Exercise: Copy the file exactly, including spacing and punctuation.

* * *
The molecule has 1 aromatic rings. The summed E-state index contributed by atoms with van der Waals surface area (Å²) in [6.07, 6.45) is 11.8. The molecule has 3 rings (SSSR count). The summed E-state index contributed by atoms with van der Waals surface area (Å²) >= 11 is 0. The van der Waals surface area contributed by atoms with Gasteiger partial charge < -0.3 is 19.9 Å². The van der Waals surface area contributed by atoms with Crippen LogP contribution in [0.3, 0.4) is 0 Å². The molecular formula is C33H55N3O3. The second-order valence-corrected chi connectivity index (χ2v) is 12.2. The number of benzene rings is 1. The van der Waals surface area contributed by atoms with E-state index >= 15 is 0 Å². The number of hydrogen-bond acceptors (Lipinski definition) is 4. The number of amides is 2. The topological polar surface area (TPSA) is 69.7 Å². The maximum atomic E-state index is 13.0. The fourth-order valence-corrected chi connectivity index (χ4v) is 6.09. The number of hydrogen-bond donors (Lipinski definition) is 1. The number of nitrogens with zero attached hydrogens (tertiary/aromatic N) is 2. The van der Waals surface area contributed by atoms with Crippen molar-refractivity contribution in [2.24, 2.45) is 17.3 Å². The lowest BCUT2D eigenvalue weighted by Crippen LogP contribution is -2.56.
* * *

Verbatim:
The molecule has 1 aromatic rings. The summed E-state index contributed by atoms with van der Waals surface area (Å²) in [6.07, 6.45) is 11.8. The molecule has 3 rings (SSSR count). The summed E-state index contributed by atoms with van der Waals surface area (Å²) >= 11 is 0. The van der Waals surface area contributed by atoms with Gasteiger partial charge < -0.3 is 19.9 Å². The van der Waals surface area contributed by atoms with Crippen LogP contribution in [0.3, 0.4) is 0 Å². The molecular formula is C33H55N3O3. The second-order valence-corrected chi connectivity index (χ2v) is 12.2. The number of benzene rings is 1. The van der Waals surface area contributed by atoms with E-state index >= 15 is 0 Å². The number of hydrogen-bond acceptors (Lipinski definition) is 4. The number of amides is 2. The topological polar surface area (TPSA) is 69.7 Å². The maximum atomic E-state index is 13.0. The fourth-order valence-corrected chi connectivity index (χ4v) is 6.09. The number of hydrogen-bond donors (Lipinski definition) is 1. The number of nitrogens with zero attached hydrogens (tertiary/aromatic N) is 2. The van der Waals surface area contributed by atoms with Crippen molar-refractivity contribution in [2.24, 2.45) is 17.3 Å². The lowest BCUT2D eigenvalue weighted by Crippen LogP contribution is -2.56.